In "Animal Farm", how does Napoleon influence the others animal in their decision making? In Orwell's allegory 'Animal Farm.'
Napoleon first uses repetition of slogans in public chants or incantations to brainswash the animals, particularly the sheep. Here a type of "group hysteria" and "bandwagon" technique gets the animals go 'go with the flow' in the direction he desires. You see this particularly in the change of the chant "Four legs good, two legs bad" into "Four legs good, two legs better" where the animals don't even seem to recognize the difference. Unlike Snowball's attempts to educate the animals through his multiple social programs and committees, Napoleon rather exploits the animals by keeping them in their ignorance.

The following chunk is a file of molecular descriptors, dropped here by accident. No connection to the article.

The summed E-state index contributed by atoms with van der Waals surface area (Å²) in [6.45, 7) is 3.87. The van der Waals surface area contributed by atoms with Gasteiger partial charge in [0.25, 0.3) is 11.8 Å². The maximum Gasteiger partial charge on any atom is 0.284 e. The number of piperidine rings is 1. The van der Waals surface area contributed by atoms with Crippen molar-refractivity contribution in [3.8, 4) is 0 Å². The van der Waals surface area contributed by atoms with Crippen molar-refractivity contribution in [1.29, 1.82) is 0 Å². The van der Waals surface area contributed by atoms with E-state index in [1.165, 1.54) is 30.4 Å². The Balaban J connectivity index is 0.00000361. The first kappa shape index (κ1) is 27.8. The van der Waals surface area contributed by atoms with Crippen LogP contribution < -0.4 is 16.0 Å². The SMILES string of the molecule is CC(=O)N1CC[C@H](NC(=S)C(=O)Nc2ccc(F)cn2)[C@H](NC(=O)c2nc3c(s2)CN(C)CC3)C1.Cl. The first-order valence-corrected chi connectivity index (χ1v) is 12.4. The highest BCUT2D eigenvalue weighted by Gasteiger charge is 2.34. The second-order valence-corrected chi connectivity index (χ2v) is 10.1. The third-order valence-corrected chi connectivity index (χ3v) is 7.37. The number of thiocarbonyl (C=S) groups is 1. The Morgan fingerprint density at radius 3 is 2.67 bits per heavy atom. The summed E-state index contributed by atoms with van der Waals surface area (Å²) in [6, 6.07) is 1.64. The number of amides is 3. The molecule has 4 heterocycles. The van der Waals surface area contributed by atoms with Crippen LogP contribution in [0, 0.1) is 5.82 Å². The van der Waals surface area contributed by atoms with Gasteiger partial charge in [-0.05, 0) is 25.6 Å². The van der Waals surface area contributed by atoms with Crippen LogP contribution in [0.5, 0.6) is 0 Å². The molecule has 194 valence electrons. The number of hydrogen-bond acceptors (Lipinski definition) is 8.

Just as important is Squealer's role as middle man, public spokesman and propaganda expert. Napoleon is not particularly gifted at public speaking, but at least he has enough sense to confer this role to somebody else more influential and persuasive. Aptly stated was the observation that Squealer could turn white into black and black into white. His help is crucial in establishing Napoleon's influence over the other farm animals.
Napoleon also uses reward and punishment to condition the animals' responses. They are given extra portions of food (rarely but sometimes) after battles or during celebrations. The old crow Moses' tales of Sugarcandy Mountain in the hereafter and the more immediate prospect of the benefits of the windmill to make life easier on the farm use the "carrot before the nose" tactic of promise of a better day forthcoming. Here both religion and philosophy are truly "the opiate of the people" (or "animals," as this is an allegory). On the other hand, the animals are severely punished for any form of resistance or insurrection, such as the hens' rebellion over having their eggs confiscated. With the help of his secret police (Bluebell's puppies, trained to kill and now...
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